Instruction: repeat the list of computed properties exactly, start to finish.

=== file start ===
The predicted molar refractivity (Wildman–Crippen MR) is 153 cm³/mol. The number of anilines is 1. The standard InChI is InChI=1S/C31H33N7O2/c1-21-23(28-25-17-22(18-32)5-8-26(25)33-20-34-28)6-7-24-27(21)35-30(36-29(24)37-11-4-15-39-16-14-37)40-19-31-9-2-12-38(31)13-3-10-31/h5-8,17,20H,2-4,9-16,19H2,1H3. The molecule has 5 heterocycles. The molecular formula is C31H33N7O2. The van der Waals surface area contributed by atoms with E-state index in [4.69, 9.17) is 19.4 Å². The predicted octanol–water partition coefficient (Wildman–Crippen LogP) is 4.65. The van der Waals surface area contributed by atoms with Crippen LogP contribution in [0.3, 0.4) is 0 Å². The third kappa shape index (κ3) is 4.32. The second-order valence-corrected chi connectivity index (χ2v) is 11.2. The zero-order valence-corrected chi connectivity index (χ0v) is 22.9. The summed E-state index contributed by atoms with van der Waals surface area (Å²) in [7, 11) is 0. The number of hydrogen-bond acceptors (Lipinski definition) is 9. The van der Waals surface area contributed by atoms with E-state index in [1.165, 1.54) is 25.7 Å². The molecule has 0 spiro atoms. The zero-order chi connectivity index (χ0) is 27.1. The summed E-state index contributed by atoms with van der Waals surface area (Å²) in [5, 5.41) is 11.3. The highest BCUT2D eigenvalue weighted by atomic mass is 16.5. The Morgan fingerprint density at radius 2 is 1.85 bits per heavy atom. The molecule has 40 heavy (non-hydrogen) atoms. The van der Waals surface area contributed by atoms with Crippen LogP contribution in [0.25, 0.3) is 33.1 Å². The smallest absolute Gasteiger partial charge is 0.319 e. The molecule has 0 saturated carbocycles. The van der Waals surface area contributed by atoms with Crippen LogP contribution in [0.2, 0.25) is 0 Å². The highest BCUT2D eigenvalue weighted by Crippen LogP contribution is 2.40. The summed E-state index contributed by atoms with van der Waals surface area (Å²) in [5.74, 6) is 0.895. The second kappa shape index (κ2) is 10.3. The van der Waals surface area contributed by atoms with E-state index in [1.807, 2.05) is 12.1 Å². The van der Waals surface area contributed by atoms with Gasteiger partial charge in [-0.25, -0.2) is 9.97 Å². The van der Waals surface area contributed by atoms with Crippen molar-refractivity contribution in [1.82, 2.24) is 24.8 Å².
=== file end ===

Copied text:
The predicted molar refractivity (Wildman–Crippen MR) is 153 cm³/mol. The number of anilines is 1. The standard InChI is InChI=1S/C31H33N7O2/c1-21-23(28-25-17-22(18-32)5-8-26(25)33-20-34-28)6-7-24-27(21)35-30(36-29(24)37-11-4-15-39-16-14-37)40-19-31-9-2-12-38(31)13-3-10-31/h5-8,17,20H,2-4,9-16,19H2,1H3. The molecule has 5 heterocycles. The molecular formula is C31H33N7O2. The van der Waals surface area contributed by atoms with E-state index in [4.69, 9.17) is 19.4 Å². The predicted octanol–water partition coefficient (Wildman–Crippen LogP) is 4.65. The van der Waals surface area contributed by atoms with Crippen LogP contribution in [0.3, 0.4) is 0 Å². The third kappa shape index (κ3) is 4.32. The second-order valence-corrected chi connectivity index (χ2v) is 11.2. The zero-order valence-corrected chi connectivity index (χ0v) is 22.9. The summed E-state index contributed by atoms with van der Waals surface area (Å²) in [7, 11) is 0. The number of hydrogen-bond acceptors (Lipinski definition) is 9. The van der Waals surface area contributed by atoms with E-state index in [1.165, 1.54) is 25.7 Å². The molecule has 0 spiro atoms. The zero-order chi connectivity index (χ0) is 27.1. The summed E-state index contributed by atoms with van der Waals surface area (Å²) in [5, 5.41) is 11.3. The highest BCUT2D eigenvalue weighted by atomic mass is 16.5. The Morgan fingerprint density at radius 2 is 1.85 bits per heavy atom. The molecule has 40 heavy (non-hydrogen) atoms. The van der Waals surface area contributed by atoms with Crippen LogP contribution in [0.25, 0.3) is 33.1 Å². The smallest absolute Gasteiger partial charge is 0.319 e. The molecule has 0 saturated carbocycles. The van der Waals surface area contributed by atoms with Crippen LogP contribution in [0.2, 0.25) is 0 Å². The highest BCUT2D eigenvalue weighted by Crippen LogP contribution is 2.40. The summed E-state index contributed by atoms with van der Waals surface area (Å²) in [5.74, 6) is 0.895. The second kappa shape index (κ2) is 10.3. The van der Waals surface area contributed by atoms with E-state index in [1.807, 2.05) is 12.1 Å². The van der Waals surface area contributed by atoms with Gasteiger partial charge in [-0.25, -0.2) is 9.97 Å². The van der Waals surface area contributed by atoms with Crippen molar-refractivity contribution in [1.82, 2.24) is 24.8 Å².